Following her last comeback “Singing Got Better”, Ailee comes back with another break-up song, albeit one that features a decidedly greater amount of loud self-empowerment and girl power. Where the former was a slow and nostalgic ballad, mini-album Magazine‘s title track “Don’t Touch Me” swings totally in the other direction, with the lyrics and attitude coming across as defiant and diva-like.[youtube https://www.youtube.com/watch?v=2a5zTTYaNl8]
Song-wise, this is very notably an Ailee track, with the R&B roots mashed with an overlay of jazzy beats. Her constant supply of vocal gymnastics and ad-libs cement it once again as a song that only Ailee will be able to pull off.
While listeners may tire of her blatant oversinging to show off her vocal prowess, in this day and age of mediocre singing, I say: bring it on. Her confidence and flourishes inject this track with a soul and funk feel, and the beat is reasonably infectious and mind-numbing.
The rhythmic clapping of the snare and tambourine underlay Ailee’s voice wonderfully, and it results in a very addictive listen supported by the repetition of ‘clap’ in the background. One of my favourite things about Ailee’s tracks is that the background instrumental never ever overpowers her lovely voice. We’ve all seen our fair share of lesser vocalists fall prey to being overwhelmed by the synths and beats, but this has never been the case with Ailee. Even in the lower range, Ailee still pulls off the notes with a reverberative quality that impresses to no end; I’m convinced that there isn’t a single note that’s out of Ailee’s range.
For a breakup song, this release ventures more optimistic than others, and puts the girl in the dominant position. Instead of grieving over the memories, the girl instead tells the guy to stop pestering her, and encapsulates the message perfectly with a sassy “I’m out” at the end. As some fans have mentioned, this song can be interpreted as a middle finger to her ex-boyfriend who leaked her nude photos in November 2013. Whether this is the case or not, her girl power attitude is one of the few that stand out noticeably.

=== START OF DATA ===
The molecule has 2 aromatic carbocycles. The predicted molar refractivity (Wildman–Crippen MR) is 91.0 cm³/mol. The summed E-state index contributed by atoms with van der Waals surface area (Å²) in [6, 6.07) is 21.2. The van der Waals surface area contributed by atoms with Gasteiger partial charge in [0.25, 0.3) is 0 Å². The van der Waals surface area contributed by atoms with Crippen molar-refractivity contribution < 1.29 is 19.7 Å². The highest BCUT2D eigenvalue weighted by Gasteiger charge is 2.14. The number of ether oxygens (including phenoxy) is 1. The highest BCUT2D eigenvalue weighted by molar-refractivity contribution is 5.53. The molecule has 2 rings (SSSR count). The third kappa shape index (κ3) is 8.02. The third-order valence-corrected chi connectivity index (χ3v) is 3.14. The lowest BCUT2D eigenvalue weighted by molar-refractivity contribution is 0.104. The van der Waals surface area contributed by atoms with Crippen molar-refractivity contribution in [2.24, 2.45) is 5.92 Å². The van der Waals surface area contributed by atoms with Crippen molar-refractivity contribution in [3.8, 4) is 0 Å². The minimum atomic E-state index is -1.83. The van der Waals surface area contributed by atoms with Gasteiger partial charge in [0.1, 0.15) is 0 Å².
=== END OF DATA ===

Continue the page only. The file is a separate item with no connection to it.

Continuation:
For such a powerful song, the accompanying MV is rather bland and simple, and is somewhat of a let-down. The only thing going for it is the visual delight presented by the many colourful sets and outfits. Staying true to the jazzy feel of the song, most of the sets tend towards retro, especially with the black-and-white mime image repeated in quite a few scenes. But even with such a simple layout, Ailee maintains her diva image, thanks to the help of the fan to sustain her thousand scenes of hair flips and hair billowing behind her.
In any case, Ailee has always been the epitome of substance over style, talent over show, and music over visuals. Even though her 22-pound weight loss was the most talked-about issue before her comeback, “Don’t Touch Me” reminds all of us that to her, music and singing is still her top priority.
Even though this release sounds similar to some of her previous singles and doesn’t exactly carve any new ground for Ailee, consistent impressive performance counts for something. Her mindblowing vocal abilities and decent dancing skills is acknowledged by almost all, and her expertise at pulling off vocal dance tracks is still a considerably rare sight in K-pop. So even if the MV is nothing to write home about, “Don’t Touch Me”, as a song, is still a satisfactory addition to Ailee’s discography.
Song rating: 4/5
MV rating: 2.5/5